Wednesday, April 20, 2005

Wild Blue Yonder

Talking Points Memo directs us to a distressing article in The New York Times detailing religious discrimination against non-evangelical Christians at the Air Force Academy.
Less than two years after it was plunged into a rape scandal, the Air Force Academy is scrambling to address complaints that evangelical Christians wield so much influence at the school that anti-Semitism and other forms of religious harassment have become pervasive.

There have been 55 complaints of religious discrimination at the academy in the past four years, including cases in which a Jewish cadet was told the Holocaust was revenge for the death of Jesus and another was called a Christ killer by a fellow cadet.
More than 90 percent of the cadets identify themselves as Christian. A cadet survey in 2003 found that half had heard religious slurs and jokes, and that many non-Christians believed Christians get special treatment.

"There were people walking up to someone and basically they would get in a conversation and it would end with, 'If you don't believe what I believe you are going to hell,'" Vice Commandant Col. Debra Gray said.

Critics of the academy say the sometimes-public endorsement of Christianity by high-ranking staff has contributed to a climate of fear and violates the constitutional separation of church and state at a taxpayer-supported school whose mission is to produce Air Force leaders.

Marshall warns us, correctly, to take the article with a grain of salt, as it is somewhat vague and does not say who the "critics" are. Furthermore, while the article insinuates that the academy is trying to shove the issue under the bed, apparently the superintendent has admitted there is a problem and in doing so, said something very wise:
The superintendent, Lt. Gen. John Rosa, conceded there was a problem during a recent meeting of the Board of Visitors, the civilian group that oversees the academy.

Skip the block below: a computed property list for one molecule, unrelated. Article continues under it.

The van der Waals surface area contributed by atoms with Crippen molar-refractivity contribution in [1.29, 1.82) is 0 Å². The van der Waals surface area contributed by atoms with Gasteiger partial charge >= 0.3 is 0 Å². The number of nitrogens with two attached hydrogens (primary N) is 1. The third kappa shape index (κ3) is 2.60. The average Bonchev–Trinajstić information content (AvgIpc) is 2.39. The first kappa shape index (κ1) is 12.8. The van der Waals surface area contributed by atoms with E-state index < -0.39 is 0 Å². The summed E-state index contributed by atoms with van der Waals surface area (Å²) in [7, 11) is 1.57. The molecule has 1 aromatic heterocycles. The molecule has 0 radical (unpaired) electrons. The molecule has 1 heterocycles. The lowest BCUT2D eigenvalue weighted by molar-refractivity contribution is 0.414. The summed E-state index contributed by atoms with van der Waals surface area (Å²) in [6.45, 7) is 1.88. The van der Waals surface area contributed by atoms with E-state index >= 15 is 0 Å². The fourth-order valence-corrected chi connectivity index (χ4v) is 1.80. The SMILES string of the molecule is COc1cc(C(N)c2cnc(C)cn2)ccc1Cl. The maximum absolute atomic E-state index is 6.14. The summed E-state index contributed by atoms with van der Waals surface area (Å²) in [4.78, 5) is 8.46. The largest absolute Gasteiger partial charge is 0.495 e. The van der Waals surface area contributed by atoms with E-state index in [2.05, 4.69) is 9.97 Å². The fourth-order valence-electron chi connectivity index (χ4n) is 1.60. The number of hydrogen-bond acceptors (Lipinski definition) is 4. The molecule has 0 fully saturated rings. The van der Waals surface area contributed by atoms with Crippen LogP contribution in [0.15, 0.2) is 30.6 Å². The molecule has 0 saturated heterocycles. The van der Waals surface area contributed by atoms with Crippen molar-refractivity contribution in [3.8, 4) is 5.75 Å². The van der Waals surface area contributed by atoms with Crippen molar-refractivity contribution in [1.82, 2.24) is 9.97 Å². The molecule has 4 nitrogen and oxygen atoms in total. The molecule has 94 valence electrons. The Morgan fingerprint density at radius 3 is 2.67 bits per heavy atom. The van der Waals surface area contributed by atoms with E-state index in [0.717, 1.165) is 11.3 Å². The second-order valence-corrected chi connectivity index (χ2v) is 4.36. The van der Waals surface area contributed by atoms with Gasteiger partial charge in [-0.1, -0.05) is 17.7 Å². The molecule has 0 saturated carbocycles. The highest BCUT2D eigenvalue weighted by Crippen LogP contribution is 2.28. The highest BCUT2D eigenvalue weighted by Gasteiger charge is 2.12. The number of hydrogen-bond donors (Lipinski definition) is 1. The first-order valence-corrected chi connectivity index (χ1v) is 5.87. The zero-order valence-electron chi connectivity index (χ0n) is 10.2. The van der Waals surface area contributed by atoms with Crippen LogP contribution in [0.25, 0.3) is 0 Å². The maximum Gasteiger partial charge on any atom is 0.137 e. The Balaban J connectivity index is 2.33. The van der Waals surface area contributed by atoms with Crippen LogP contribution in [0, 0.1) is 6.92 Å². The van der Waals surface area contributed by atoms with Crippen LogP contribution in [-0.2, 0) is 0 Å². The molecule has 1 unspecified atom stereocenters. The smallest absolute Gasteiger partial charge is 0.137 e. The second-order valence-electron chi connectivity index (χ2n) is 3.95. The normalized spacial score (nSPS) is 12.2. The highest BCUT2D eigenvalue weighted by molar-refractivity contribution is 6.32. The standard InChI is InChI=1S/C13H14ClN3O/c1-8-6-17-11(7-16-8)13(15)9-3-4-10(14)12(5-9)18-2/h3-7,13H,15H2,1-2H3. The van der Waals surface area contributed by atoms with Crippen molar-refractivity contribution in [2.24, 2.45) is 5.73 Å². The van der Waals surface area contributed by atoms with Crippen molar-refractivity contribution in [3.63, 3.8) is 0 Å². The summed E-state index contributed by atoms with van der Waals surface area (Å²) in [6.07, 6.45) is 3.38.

"The problem is people have been across the line for so many years when you try and come back in bounds, people get offended," he said.

And the response to that statement was very interesting too:
The board chairman, former Virginia Gov. James Gilmore, warned Rosa that changing things could prove complicated. He said evangelical Christians "do not check their religion at the door."

I would hope that Mr. Gilmore is not suggesting that religious tolerance by evangelical Christian requires them to "check their religion at the door." It seems to me that is extraordinarily disrespectful to those religious denominations. I certainly hope that one can respect people of other faiths and avoid gratuitously degrading them without sacrificing Christian faith.

But while Gilmore's words may have just been inartful, the response by radical rightwing Christian groups was simply outrageous:
Two of the nation's most influential evangelical Christian groups, Focus on the Family and New Life Church, are headquartered in nearby Colorado Springs. Tom Minnery, an official at Focus on the Family, disputed claims that evangelical Christians are pushing an agenda at the academy, and complained that "there is an anti-Christian bigotry developing" at the school.

"Anti-Christian bigotry"? At the Air Force Academy?!? They cannot be serious. Only James Dobson's outfit (Focus on the Family) considers an inquiry against religious bigotry to be discrimination against Christians. But I guess that shows you what Dobson's view of Christianity really is.

No comments: